Globalisation and the increase in labour market flexibility

Readers Question: This one is about flexibility in the labour market. I am wondering why globalisation has made a contribution to the increase in flexibility. Is it because firms face fierce competition so they have to hire workers only when they need them?

Increased competition is certainly one factor. If a firm has a domestic monopoly it faces little competition therefore it is easier to make profits. If globalisation causes that firm to face increased competition from before, it will need to find ways to reduce costs. One way is to increase the flexibility of labour markets. For example, giving workers flexible working hours and using temporary staff. This can help reduce unnecessary costs.

For firms trying to remain competitive, keeping wage costs under control is important. There are pressures for European countries (who have become uncompetitive within the Euro) to reform labour markets – making it easier to hire and fire workers, reduce labour costs e.t.c.

There is a debate on whether labour market flexibility actually increases productivity in the long term. There is a concern that greater flexibility may reduce worker morale and lead to a high staff turnover which are less loyal to the company. Also, some countries like Germany have a high degree of labour market regulation, despite being able to compete on an international market.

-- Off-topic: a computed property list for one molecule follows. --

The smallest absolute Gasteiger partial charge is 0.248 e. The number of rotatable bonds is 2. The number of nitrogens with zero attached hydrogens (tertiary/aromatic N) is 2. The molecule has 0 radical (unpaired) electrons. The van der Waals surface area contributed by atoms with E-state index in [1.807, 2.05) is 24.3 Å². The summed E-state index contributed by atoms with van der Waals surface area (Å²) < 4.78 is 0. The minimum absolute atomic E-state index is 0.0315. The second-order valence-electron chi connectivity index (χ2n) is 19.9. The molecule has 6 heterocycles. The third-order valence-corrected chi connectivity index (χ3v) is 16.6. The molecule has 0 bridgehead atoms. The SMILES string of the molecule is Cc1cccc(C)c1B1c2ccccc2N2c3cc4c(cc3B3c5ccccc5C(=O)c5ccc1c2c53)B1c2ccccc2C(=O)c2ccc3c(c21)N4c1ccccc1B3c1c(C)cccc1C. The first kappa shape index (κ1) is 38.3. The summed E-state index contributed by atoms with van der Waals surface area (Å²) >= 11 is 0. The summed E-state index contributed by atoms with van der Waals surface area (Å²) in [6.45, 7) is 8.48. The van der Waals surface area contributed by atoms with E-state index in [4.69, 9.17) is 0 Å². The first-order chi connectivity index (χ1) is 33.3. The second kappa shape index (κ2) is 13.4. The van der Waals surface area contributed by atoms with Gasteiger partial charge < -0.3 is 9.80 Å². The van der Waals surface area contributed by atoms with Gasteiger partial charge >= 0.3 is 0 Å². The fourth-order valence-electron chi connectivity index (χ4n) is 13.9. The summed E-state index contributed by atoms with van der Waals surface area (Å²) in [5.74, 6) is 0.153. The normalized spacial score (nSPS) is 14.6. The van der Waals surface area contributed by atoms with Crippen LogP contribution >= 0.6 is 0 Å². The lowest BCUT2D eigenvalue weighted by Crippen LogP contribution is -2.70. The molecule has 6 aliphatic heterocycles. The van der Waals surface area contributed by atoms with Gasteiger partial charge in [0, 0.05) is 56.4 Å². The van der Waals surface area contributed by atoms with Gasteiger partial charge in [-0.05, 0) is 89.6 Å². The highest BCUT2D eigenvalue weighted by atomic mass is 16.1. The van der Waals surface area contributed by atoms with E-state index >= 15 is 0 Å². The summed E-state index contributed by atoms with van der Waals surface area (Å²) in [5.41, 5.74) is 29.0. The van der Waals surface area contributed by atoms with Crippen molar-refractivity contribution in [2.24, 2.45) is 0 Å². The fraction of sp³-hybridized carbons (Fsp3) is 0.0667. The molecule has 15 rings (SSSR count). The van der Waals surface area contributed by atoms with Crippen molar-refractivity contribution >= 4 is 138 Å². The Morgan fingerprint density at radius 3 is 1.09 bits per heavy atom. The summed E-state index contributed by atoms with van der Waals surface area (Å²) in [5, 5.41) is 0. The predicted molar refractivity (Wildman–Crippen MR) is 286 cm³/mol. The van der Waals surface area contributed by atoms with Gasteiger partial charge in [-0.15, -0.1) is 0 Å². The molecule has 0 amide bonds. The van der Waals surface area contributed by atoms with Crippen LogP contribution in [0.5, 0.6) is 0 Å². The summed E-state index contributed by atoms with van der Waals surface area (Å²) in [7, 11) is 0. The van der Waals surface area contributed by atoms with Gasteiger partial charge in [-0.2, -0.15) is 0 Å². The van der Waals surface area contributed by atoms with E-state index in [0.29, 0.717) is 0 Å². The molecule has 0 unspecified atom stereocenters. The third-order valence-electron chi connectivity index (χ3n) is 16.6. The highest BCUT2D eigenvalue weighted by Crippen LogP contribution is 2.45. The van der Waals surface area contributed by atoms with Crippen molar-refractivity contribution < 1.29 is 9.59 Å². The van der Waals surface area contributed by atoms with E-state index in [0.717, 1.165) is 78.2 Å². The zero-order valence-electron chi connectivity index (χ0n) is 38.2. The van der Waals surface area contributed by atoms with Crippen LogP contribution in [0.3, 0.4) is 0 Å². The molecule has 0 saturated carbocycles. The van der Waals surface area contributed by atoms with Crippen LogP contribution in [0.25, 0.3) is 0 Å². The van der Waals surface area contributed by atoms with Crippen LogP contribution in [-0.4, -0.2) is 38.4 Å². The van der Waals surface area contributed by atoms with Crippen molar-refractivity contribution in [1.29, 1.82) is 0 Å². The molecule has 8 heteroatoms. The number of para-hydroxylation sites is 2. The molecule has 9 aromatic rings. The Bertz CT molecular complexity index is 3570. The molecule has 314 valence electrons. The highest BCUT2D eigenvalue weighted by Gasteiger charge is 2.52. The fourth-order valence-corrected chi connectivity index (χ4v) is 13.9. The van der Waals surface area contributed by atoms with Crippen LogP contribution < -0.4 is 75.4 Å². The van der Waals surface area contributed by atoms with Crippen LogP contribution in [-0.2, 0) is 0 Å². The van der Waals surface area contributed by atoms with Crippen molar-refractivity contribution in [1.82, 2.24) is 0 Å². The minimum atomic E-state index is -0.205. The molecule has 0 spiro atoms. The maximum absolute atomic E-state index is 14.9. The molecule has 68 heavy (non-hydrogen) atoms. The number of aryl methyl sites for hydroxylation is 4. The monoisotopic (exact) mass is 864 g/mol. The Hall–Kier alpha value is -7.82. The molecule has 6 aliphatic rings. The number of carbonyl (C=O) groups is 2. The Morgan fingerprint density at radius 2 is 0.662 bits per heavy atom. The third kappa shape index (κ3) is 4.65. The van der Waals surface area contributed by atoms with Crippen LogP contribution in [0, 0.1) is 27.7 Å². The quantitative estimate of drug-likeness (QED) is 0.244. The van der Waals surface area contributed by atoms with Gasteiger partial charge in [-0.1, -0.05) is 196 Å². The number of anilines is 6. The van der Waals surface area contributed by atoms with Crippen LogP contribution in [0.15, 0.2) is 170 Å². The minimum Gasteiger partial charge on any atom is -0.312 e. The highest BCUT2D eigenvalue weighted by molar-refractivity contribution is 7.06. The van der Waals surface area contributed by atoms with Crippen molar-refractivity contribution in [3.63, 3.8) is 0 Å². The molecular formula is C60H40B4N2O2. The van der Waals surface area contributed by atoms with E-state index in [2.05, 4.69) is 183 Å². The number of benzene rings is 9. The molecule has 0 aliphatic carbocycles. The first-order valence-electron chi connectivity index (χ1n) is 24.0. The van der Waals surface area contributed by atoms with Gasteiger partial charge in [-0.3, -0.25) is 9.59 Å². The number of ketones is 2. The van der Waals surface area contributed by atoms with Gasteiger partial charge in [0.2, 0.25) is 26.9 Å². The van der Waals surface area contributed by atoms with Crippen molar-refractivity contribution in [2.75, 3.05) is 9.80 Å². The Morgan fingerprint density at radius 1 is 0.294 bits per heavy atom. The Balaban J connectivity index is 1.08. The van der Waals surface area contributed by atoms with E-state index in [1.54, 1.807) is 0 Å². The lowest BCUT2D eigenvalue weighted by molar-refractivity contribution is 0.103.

Migration and Flexible Labour Markets

The European Union has seen a rise in labour market flexibility with the entry of Eastern European countries into the EU. It means it is much easier for Eastern European workers to travel to Western EU countries to take advantage of high wages. For example, in the boom years, Ireland attracted a significant flow of workers from Poland and other Eastern European markets. This inflow of workers helped to keep wage growth under control. When the economy went into recession, unemployment rapidly increased. This increase in unemployment, especially in the construction sector, encouraged many Polish workers to return home to Poland. Therefore, the rise in unemployment was lessened by the outflow of workers. If there wasn’t the same labour market flexibility, there would have been higher wage inflation in the boom and a sharper rise in unemployment during the bust.

See also:

Item added to cart.
0 items - £0.00